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Environmental Accountability


The Earth Summit pulled its punches on sustainability reporting but the corporate momentum is still strong, as a recent ACCA event made clear

The atmosphere at the Rio+20 Earth Summit was fuelled by high hopes for a binding treaty on sustainability reporting. But while the outcome statement that eventually appeared was considerably watered down, there is, judging by a discussion at ACCA’s Accounting for the Future conference, no loss of momentum on the part of the major players in this arena.

The ACCA-backed Corporate Sustainability Reporting Coalition (CSRC) wanted Rio to force companies to think about the sustainability issues that matter to them and to report appropriate measures of their sustainability performance. After a great deal of negotiation, paragraph 47 of the final agreement opted to encourage rather than compel them to do so.

But Steve Waygood, founder of CSRC and chief responsible investment officer with Aviva Investors, was not downhearted. He told attendees at the ACCA event: ‘We fell short of getting the treaty, but we did get the clearest message that we’ve ever had from the UN that this matters to them and to companies and to economic value creation. We had 193 UN member states agree to paragraph 47. It was an incredibly important outcome.’

Pietro Bertazzi, senior manager – policy and government affairs with the Global Reporting Initiative (GRI), pointed to the creation by Brazil, Denmark, France and South Africa of a group called the Friends of Paragraph 47, which, Bertazzi said, would ‘act in support of the implementation of Paragraph 47, making an inventory of policies on sustainability reporting and developing models for best practices’. Waygood said he had ‘huge confidence’ that membership would swell far beyond the founding four, ‘hopefully to all 193 member states in the UN’.

Also at Rio, the Sustainable Stock Exchanges Initiative secured agreement from five stock exchanges (São Paulo, Johannesburg, Istanbul, Egypt and Nasdaq) that they would agree to do more to promote sustainable reporting by companies listed on their markets. Since then, Hong Kong has said that it will, in due course, also make integrated sustainability reporting part of its listing requirements. Exchanges in Malaysia and Singapore have recently issued guidance along these lines and Canada and Germany may follow suit.

One of the buzz phrases at Rio was ‘natural capital’. Sarah Nolleth, programme director of the Accounting for Sustainability (A4S) Project, explained: ‘Our economy depends on somewhere between US$33 trillion and US$72 trillion of “free services” that we get from nature.’ That is how much money humanity would have to spend to get services such as fresh water, pollination from bees and so on from the eco-system if they didn’t exist. Also known as ‘externalities’, free services ‘underpin a lot of our corporate and national activities [but] aren’t being taken into account in our day-to-day decision-making and aren’t reflected in our P&L and balance sheet’, Nolleth said. ‘Without that, how will you allocate capital? How are businesses going to make the right decisions that are sustainable in the long term?’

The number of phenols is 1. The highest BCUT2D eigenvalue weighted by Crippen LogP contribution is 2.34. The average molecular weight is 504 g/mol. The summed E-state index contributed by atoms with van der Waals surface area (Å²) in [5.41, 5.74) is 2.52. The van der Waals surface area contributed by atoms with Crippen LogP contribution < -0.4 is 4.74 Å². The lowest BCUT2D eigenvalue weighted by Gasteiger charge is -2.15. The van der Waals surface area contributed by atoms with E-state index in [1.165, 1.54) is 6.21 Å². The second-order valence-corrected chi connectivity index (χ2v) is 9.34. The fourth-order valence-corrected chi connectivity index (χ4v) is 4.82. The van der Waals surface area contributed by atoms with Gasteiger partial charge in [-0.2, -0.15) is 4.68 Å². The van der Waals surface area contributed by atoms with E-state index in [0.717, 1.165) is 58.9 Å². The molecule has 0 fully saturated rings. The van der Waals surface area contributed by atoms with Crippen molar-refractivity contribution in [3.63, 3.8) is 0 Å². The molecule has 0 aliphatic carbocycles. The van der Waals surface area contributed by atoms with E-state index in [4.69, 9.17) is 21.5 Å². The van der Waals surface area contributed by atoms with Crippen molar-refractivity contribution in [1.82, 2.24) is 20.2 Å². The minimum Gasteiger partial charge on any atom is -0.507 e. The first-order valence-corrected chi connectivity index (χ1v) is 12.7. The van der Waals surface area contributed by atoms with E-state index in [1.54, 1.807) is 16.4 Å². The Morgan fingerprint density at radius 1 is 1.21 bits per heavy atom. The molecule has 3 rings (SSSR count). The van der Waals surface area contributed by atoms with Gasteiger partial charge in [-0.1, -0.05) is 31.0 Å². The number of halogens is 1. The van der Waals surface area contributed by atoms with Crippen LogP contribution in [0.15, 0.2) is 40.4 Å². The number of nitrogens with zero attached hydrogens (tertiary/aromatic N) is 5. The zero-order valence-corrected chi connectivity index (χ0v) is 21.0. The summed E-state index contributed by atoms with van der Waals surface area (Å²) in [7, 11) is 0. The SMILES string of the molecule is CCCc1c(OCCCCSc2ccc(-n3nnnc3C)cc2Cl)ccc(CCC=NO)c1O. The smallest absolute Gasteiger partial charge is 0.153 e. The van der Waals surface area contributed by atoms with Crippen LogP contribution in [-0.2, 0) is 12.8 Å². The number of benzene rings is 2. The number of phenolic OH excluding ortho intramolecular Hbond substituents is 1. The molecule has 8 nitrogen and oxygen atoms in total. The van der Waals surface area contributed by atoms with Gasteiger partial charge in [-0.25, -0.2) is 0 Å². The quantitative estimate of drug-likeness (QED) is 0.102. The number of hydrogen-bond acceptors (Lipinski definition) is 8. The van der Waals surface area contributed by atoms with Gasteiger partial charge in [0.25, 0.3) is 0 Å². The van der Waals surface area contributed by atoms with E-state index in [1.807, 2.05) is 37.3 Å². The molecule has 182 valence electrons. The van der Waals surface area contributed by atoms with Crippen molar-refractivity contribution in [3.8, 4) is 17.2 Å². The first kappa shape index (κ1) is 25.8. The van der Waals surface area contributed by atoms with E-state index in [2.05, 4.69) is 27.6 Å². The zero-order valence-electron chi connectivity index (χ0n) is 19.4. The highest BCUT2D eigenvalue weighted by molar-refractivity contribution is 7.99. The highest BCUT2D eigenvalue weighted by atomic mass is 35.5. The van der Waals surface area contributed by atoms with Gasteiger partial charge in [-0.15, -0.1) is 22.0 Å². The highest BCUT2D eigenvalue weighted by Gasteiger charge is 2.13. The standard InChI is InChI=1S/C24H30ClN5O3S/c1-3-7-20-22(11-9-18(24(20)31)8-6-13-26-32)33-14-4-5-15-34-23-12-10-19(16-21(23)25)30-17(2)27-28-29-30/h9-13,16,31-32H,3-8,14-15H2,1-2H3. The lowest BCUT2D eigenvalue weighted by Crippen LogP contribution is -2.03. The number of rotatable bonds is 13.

David Pitt-Watson, former chair of Hermes Focus Asset Management and founder of Hermes Equity Ownership Service, said: ‘Putting numbers to what we get from the environment, in some ways, is a funny thing to do. But if you think about this in accounting language, what’s the “going concern” of the world? How would you measure it? I can tell you on a quarterly basis what [a company] is doing. But I can’t tell you whether they might be destroying the planet. That is crazy.’

Lois Guthrie, executive director of the Climate Disclosure Standards Board (CDSB) and technical director to the International Integrated Reporting Council (IIRC), said that a crucial outcome post-Rio was the UK’s recent publication of draft regulations for mandatory carbon reporting. ‘About 30% of UK companies that [will be] affected are already reporting to the Carbon Disclosure Project so they are very well prepared for compliance,’ she said.

The UK government has also acknowledged that the climate change reporting framework developed by CDSB can also be used for calculating greenhouse gas emissions. That is useful because, as Guthrie noted, her organisation has been working with the UN Conference on Trade and Development (UNCTAD) as well as the OECD ‘to encourage greater international consistency of reporting on climate change’.

Perhaps the three most critical messages to come out of the discussion were, first, that what gets measured gets managed: ‘The invisible hand of the economy can’t guide invisible risk,’ said Guthrie. She accepted that a lot of work was being done on measurement, but said: ‘What we want is for the reporting to translate itself into action.’

Second, this is not just about the environment. ‘It does actually make good commercial business sense,’ said Nolleth. ‘It reduces your risks; it highlights opportunities.’

Finally, accountants have a critical role to play, and need to engage with the process today. ‘Don’t wait for measures and standards,’ said Pitt-Watson. ‘Do something now, so that you’re managing your company better.’

This article first appeared in Accountancy Futures, Edition 6, 2013


Published: 22 Jul 2014